Accompanying the €1.15 billion in reconstruction aid, international donors have stipulated clear terms of engagement for Albania in a statement of intent released after the conference held in Brussels on February 17. The parties are the Albanian Republic, the Council of Europe Development Bank, the European Investment Bank, the EU represented by the European Commission, and the World Bank.
Find a summary of the most pertinent principles of engagement below;
A uniform national housing reconstruction program that ensures coordination of multiple international and national initiatives and consistently applied standards for equity, irrespective of funding sources, is needed. This must be guided by harmonized, clear and fully enforced policies.
Clear implementation arrangements, with defined responsibilities of and effective coordination between all levels including national and local authorities, should be agreed. Implementation can be led by a dedicated housing reconstruction agency, or alternative constructs involving multiple relevant Ministries and Agencies, so long as responsibilities and the decision-making hierarchy are clearly delineated and followed. Procurement, financial management, auditing and monitoring requirements and processes must be defined up front.
Monitoring of progress indicators, timelines, and flows of all funds must be published on-line regularly.
A clear communication strategy and a grievance redress mechanism must be integral to program design. Potential negative social and environmental impacts of demolition, new construction and/or new settlement plans must be pro-actively managed.
Public resources must prioritize and support the most vulnerable households, with due consideration of gender issues and through the application of nondiscriminatory principles. Existing and new social issues that may arise during reconstruction must be monitored and addressed, including fair and forward-looking policy reforms to address illegal housing and construction.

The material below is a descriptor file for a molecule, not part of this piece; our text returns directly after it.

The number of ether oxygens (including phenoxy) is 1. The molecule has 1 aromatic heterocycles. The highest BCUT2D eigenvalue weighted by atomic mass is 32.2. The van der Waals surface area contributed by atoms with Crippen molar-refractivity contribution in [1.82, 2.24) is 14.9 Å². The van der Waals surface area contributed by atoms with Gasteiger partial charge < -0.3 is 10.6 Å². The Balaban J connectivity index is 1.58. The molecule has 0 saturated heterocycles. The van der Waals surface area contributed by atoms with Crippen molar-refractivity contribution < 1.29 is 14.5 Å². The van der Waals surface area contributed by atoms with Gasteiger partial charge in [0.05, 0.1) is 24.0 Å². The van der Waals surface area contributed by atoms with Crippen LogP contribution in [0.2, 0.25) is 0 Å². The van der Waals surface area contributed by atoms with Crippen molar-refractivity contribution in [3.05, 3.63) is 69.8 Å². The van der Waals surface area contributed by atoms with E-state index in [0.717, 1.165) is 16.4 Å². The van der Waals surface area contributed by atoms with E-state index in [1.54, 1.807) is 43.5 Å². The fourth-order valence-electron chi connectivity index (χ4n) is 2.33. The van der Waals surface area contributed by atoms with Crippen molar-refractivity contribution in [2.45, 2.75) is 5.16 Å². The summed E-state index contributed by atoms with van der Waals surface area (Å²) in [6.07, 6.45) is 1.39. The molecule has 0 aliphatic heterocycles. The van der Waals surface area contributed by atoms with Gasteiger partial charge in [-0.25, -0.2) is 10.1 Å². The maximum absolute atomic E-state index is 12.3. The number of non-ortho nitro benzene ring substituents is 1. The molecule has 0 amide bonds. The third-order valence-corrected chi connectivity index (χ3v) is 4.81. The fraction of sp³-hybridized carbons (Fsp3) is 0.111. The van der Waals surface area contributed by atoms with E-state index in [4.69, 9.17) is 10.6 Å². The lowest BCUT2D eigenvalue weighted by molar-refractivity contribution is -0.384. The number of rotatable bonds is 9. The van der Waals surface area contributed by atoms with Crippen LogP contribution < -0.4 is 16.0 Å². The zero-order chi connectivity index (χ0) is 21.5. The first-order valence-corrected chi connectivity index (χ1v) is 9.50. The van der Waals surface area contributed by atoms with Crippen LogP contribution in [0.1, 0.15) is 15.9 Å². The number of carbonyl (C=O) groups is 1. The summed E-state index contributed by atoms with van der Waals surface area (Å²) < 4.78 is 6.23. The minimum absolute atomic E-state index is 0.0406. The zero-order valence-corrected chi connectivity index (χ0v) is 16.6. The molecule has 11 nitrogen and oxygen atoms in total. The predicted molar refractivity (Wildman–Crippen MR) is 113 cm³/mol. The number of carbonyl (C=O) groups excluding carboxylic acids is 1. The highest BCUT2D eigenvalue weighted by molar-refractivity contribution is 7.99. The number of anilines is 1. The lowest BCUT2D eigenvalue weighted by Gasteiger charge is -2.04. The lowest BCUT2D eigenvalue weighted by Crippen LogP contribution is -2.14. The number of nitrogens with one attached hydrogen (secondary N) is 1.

The national housing reconstruction program must be owner-driven, with effective participation and consultation mechanisms.
Interventions to ensure adequate, consistent and fair-priced supply of building materials should be considered.
Institutional and regulatory frameworks that promote resilient reconstruction are required, including codification of multi-hazard risk reduction aligned with the Eurocodes, improved construction quality control, expansion of property insurance, and assurance that settlement designs pursue concepts of livability and infrastructure resilience. These must be supported by sufficiently empowered and capacitated institutions.
Housing reconstruction must support broader urban development goals, including promotion of transformative urban development that is modern, green, low-carbon and community friendly. Potential impacts to the environment during reconstruction are to be avoided and/or properly mitigated with special attention to waste management, recycling and life-cycle approaches.